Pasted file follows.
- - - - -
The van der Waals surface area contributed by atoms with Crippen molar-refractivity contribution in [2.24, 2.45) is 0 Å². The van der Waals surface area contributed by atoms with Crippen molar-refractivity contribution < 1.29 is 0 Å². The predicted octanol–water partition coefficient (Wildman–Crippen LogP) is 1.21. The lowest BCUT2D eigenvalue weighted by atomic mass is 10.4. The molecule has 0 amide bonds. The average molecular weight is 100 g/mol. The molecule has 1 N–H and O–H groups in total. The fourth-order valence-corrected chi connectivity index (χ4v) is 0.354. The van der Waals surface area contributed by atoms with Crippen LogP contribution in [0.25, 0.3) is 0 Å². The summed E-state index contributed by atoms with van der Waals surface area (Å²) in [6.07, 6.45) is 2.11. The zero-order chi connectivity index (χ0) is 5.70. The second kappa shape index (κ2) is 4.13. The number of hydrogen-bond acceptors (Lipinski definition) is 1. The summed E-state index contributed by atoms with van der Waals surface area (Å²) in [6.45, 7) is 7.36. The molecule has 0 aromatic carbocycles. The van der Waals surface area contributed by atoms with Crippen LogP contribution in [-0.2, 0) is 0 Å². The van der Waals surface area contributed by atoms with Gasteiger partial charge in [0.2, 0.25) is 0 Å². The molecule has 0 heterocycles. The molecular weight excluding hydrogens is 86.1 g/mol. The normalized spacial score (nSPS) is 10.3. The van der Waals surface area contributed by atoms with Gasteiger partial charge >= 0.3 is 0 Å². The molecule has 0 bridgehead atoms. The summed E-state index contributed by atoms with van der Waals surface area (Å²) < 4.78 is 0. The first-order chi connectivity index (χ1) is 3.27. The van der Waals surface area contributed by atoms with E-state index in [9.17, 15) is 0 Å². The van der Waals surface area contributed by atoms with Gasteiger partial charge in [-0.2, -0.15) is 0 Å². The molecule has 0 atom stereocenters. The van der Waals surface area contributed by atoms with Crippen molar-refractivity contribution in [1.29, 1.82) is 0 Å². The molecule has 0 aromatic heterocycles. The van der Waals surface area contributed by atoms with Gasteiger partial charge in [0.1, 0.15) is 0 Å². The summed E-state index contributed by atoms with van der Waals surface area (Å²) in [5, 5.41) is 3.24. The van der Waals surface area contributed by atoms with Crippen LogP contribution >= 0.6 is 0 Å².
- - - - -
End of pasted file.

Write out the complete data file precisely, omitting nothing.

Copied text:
The van der Waals surface area contributed by atoms with Crippen molar-refractivity contribution in [2.24, 2.45) is 0 Å². The van der Waals surface area contributed by atoms with Crippen molar-refractivity contribution < 1.29 is 0 Å². The predicted octanol–water partition coefficient (Wildman–Crippen LogP) is 1.21. The lowest BCUT2D eigenvalue weighted by atomic mass is 10.4. The molecule has 0 amide bonds. The average molecular weight is 100 g/mol. The molecule has 1 N–H and O–H groups in total. The fourth-order valence-corrected chi connectivity index (χ4v) is 0.354. The van der Waals surface area contributed by atoms with Crippen LogP contribution in [0.25, 0.3) is 0 Å². The summed E-state index contributed by atoms with van der Waals surface area (Å²) in [6.07, 6.45) is 2.11. The zero-order chi connectivity index (χ0) is 5.70. The second kappa shape index (κ2) is 4.13. The number of hydrogen-bond acceptors (Lipinski definition) is 1. The summed E-state index contributed by atoms with van der Waals surface area (Å²) in [6.45, 7) is 7.36. The molecule has 0 aromatic carbocycles. The van der Waals surface area contributed by atoms with Crippen LogP contribution in [-0.2, 0) is 0 Å². The van der Waals surface area contributed by atoms with Gasteiger partial charge in [0.2, 0.25) is 0 Å². The molecule has 0 heterocycles. The molecular weight excluding hydrogens is 86.1 g/mol. The normalized spacial score (nSPS) is 10.3. The van der Waals surface area contributed by atoms with Gasteiger partial charge >= 0.3 is 0 Å². The molecule has 0 bridgehead atoms. The summed E-state index contributed by atoms with van der Waals surface area (Å²) < 4.78 is 0. The first-order chi connectivity index (χ1) is 3.27. The van der Waals surface area contributed by atoms with E-state index in [9.17, 15) is 0 Å². The van der Waals surface area contributed by atoms with Gasteiger partial charge in [-0.2, -0.15) is 0 Å². The molecule has 0 atom stereocenters. The van der Waals surface area contributed by atoms with Crippen molar-refractivity contribution in [1.29, 1.82) is 0 Å². The molecule has 0 aromatic heterocycles. The van der Waals surface area contributed by atoms with Gasteiger partial charge in [0.1, 0.15) is 0 Å². The summed E-state index contributed by atoms with van der Waals surface area (Å²) in [5, 5.41) is 3.24. The van der Waals surface area contributed by atoms with Crippen LogP contribution >= 0.6 is 0 Å².